President Sarkozy receives ADI Award

20 March 2012 - French President, Nicolas Sarkozy, has been presented with the ADI Award 2012 for his efforts to improve the lives of people with dementia and their carers in France and across the European Union. Sarkozy’s groundbreaking National plan for Alzheimer and related diseases 2008-2012 has become an important example for many other countries around the world.

The Award was presented at ADI’s 27th International Conference in London, UK on 7 March 2012. Mme Marie-Anne Montchamp, Secretary of State to the Minister of Solidarity and Social Cohesion in France, accepted the award on behalf of President Sarkozy and delivered a personal message from the President.

President Sarkozy stated, ‘I attach so much importance to this Alzheimer’s Disease International Award 2012 because it comes from those who are the undisputed specialists in the subject, who are the authorities on this subject internationally, the leading experts and practitioners.’

He added, ‘If I insisted on making it a priority while I was in office, that was because I refused to accept the appalling situation victims are living in, nearly 800,000 in France and 35 million worldwide. I also refused to give into the tiredness, sometimes exhaustion and, too often, even the despair of the families touched by this tragedy, affecting their husbands and wives, their mothers and fathers, their uncles and aunts.’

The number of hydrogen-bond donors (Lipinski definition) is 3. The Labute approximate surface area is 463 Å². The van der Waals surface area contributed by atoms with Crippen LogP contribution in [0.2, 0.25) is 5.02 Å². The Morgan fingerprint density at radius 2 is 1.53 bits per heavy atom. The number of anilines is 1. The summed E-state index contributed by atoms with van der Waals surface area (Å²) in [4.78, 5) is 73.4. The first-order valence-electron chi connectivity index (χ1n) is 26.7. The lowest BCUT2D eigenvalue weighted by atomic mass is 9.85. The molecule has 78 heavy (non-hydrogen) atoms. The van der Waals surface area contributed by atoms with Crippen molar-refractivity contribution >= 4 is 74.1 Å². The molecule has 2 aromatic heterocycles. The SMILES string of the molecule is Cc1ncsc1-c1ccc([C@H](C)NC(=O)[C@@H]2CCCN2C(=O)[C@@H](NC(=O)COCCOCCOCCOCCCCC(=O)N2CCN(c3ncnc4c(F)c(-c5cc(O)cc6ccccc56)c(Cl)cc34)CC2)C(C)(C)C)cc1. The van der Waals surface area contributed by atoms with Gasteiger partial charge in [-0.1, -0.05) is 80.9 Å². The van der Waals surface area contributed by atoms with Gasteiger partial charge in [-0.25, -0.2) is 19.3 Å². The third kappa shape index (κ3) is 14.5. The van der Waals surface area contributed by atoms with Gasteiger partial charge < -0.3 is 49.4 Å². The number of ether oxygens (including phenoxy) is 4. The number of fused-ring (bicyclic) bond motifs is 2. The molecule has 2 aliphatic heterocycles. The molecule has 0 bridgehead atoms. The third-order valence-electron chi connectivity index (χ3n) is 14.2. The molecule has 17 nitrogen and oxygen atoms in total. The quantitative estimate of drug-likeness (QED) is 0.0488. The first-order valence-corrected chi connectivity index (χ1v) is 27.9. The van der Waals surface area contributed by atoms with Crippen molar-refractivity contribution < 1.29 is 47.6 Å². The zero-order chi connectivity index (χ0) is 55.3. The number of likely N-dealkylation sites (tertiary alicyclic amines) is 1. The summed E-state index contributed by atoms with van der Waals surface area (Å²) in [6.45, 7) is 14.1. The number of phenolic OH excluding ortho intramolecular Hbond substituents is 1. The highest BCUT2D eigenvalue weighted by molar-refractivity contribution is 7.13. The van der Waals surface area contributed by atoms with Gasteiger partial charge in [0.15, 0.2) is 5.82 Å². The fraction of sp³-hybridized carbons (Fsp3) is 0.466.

The French Alzheimer’s Plan has resulted in the expansion of scientific knowledge about Alzheimer's, the addition of more than 600 practitioners trained in clinical epidemiology and more than 100 fundamental research projects have been launched. The addition of 65 new memory clinics have focussed on early detection and an effort is underway to add more than 500 new diagnostic centres throughout the country.

There has been an increase in the number of respite care facilities to help carers of people with Alzheimer’s and health and social care service sectors work more collaboratively at the local level for more efficient and effective services for people with dementia and their families.

The ADI Award is presented to an individual who has made an extraordinary contribution towards increasing awareness of dementia and encouraging policy initiatives and improvements in the quality of life of people with dementia and their carers. The first ADI Award was presented to ADI founder, Jerome Stone, in 2006.

Read the French National plan for Alzheimer and related diseases 2008-2012.